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Editorial2016Peer reviewed

Advancing understanding of the complex nature of urban systems

McPhearson, Timon; Haase, Dagmar; Kabisch, Nadja; Gren, Asa


Cities and urbanized regions are complex, dynamic, and highly integrated systems linking social, ecological, and technical infrastructure domains in ways that create deep challenges for good governance, policymaking, and planning. The combination of impacts from climate change in cities, air pollution, rapid population growth, multiple sources of development pressure and overall urban system complexity make it difficult for decision-makers to develop and guide development trajectories along more livable, equitable, and at the same time, more resilient pathways. Advancing urban sustainability and resilience agendas requires expanding the scope of inter- and trans-disciplinarity approaches, moving beyond the historically separate social-ecological and socio-technical approaches to jointly study social-ecological-technical infrastructure systems in cities. We take urban complexity as a given and suggest that in both research and practice we need to better capture and understand feedbacks, inter-dependencies, and non-linearities which create uncertainties and challenge the efficacy of governance practices to achieve normative goals for society. Here, we explore new methods, tools, and approaches to advance our understanding of urban system complexity through a series of journal special issue articles that examine urban structure-function relationships, urban sustainability transitions, green space availability, social-ecological memory, functional traits, and urban land use scenarios. (C) 2016 Elsevier Ltd. All rights reserved.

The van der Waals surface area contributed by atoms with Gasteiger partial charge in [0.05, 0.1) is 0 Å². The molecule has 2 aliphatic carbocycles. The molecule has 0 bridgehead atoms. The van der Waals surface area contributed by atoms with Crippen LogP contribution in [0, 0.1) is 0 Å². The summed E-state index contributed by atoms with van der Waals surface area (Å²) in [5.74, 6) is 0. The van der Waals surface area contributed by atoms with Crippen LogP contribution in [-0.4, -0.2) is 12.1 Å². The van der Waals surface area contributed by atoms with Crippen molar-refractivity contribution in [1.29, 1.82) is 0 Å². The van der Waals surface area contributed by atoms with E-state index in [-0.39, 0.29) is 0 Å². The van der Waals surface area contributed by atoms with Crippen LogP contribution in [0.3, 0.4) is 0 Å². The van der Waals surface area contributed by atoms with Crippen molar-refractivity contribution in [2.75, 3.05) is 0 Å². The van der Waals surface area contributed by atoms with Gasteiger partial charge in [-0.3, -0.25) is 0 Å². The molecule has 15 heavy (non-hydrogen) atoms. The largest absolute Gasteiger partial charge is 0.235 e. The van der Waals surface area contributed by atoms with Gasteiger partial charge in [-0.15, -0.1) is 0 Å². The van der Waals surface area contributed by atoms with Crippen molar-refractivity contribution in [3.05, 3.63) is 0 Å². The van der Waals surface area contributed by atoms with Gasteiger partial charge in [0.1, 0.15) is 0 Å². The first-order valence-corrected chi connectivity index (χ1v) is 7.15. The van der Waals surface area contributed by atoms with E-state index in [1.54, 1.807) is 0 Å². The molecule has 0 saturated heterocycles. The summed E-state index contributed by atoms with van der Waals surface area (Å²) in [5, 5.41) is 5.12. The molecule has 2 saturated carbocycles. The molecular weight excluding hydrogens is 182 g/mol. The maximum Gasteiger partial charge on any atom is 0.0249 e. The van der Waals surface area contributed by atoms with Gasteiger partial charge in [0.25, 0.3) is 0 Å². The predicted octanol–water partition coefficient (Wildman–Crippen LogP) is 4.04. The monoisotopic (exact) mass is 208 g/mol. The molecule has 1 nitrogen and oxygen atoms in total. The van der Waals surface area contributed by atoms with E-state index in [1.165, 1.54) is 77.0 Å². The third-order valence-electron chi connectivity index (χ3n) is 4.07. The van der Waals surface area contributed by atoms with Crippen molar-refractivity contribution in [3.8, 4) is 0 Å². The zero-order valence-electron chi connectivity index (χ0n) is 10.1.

Urban complexity; Social-ecological-technical systems; Resilience; Sustainability; Cities

Published in

Ecological Indicators
2016, Volume: 70, pages: 566-573

    UKÄ Subject classification

    Other Earth and Related Environmental Sciences

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